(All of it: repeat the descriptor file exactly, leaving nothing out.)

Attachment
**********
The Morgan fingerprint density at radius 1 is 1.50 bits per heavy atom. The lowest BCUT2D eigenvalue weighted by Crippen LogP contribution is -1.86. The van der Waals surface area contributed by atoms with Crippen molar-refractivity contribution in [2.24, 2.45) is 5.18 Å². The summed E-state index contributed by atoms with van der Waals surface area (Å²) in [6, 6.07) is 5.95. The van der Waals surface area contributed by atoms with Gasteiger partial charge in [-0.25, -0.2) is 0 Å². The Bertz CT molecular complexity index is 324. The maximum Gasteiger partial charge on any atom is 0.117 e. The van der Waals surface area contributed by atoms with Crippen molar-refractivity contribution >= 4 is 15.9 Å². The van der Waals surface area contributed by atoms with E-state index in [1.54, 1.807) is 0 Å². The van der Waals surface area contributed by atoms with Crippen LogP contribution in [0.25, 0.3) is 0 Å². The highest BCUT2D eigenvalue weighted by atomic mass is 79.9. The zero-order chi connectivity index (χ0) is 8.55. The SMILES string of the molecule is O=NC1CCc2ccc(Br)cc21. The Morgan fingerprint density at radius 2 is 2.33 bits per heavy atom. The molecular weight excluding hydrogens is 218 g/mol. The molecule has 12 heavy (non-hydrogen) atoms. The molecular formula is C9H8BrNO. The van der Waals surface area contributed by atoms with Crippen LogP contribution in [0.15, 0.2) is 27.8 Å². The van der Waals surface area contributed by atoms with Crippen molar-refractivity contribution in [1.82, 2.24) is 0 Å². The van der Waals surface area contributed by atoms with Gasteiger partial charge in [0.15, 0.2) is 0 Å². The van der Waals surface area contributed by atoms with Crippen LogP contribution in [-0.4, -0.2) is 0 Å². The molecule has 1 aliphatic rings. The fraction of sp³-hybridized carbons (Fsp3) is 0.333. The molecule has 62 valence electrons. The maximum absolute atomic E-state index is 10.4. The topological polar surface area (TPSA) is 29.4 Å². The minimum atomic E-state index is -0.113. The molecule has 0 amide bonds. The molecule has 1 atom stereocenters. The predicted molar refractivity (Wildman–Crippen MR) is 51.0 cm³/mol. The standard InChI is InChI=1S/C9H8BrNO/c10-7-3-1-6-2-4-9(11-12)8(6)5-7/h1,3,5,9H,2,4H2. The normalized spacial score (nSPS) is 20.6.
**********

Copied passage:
The Morgan fingerprint density at radius 1 is 1.50 bits per heavy atom. The lowest BCUT2D eigenvalue weighted by Crippen LogP contribution is -1.86. The van der Waals surface area contributed by atoms with Crippen molar-refractivity contribution in [2.24, 2.45) is 5.18 Å². The summed E-state index contributed by atoms with van der Waals surface area (Å²) in [6, 6.07) is 5.95. The van der Waals surface area contributed by atoms with Gasteiger partial charge in [-0.25, -0.2) is 0 Å². The Bertz CT molecular complexity index is 324. The maximum Gasteiger partial charge on any atom is 0.117 e. The van der Waals surface area contributed by atoms with Crippen molar-refractivity contribution >= 4 is 15.9 Å². The van der Waals surface area contributed by atoms with E-state index in [1.54, 1.807) is 0 Å². The van der Waals surface area contributed by atoms with Crippen LogP contribution in [0.25, 0.3) is 0 Å². The highest BCUT2D eigenvalue weighted by atomic mass is 79.9. The zero-order chi connectivity index (χ0) is 8.55. The SMILES string of the molecule is O=NC1CCc2ccc(Br)cc21. The Morgan fingerprint density at radius 2 is 2.33 bits per heavy atom. The molecular weight excluding hydrogens is 218 g/mol. The molecule has 12 heavy (non-hydrogen) atoms. The molecular formula is C9H8BrNO. The van der Waals surface area contributed by atoms with Crippen LogP contribution in [0.15, 0.2) is 27.8 Å². The van der Waals surface area contributed by atoms with Crippen molar-refractivity contribution in [1.82, 2.24) is 0 Å². The van der Waals surface area contributed by atoms with Gasteiger partial charge in [0.15, 0.2) is 0 Å². The van der Waals surface area contributed by atoms with Crippen LogP contribution in [-0.4, -0.2) is 0 Å². The molecule has 1 aliphatic rings. The fraction of sp³-hybridized carbons (Fsp3) is 0.333. The molecule has 62 valence electrons. The maximum absolute atomic E-state index is 10.4. The topological polar surface area (TPSA) is 29.4 Å². The minimum atomic E-state index is -0.113. The molecule has 0 amide bonds. The molecule has 1 atom stereocenters. The predicted molar refractivity (Wildman–Crippen MR) is 51.0 cm³/mol. The standard InChI is InChI=1S/C9H8BrNO/c10-7-3-1-6-2-4-9(11-12)8(6)5-7/h1,3,5,9H,2,4H2. The normalized spacial score (nSPS) is 20.6.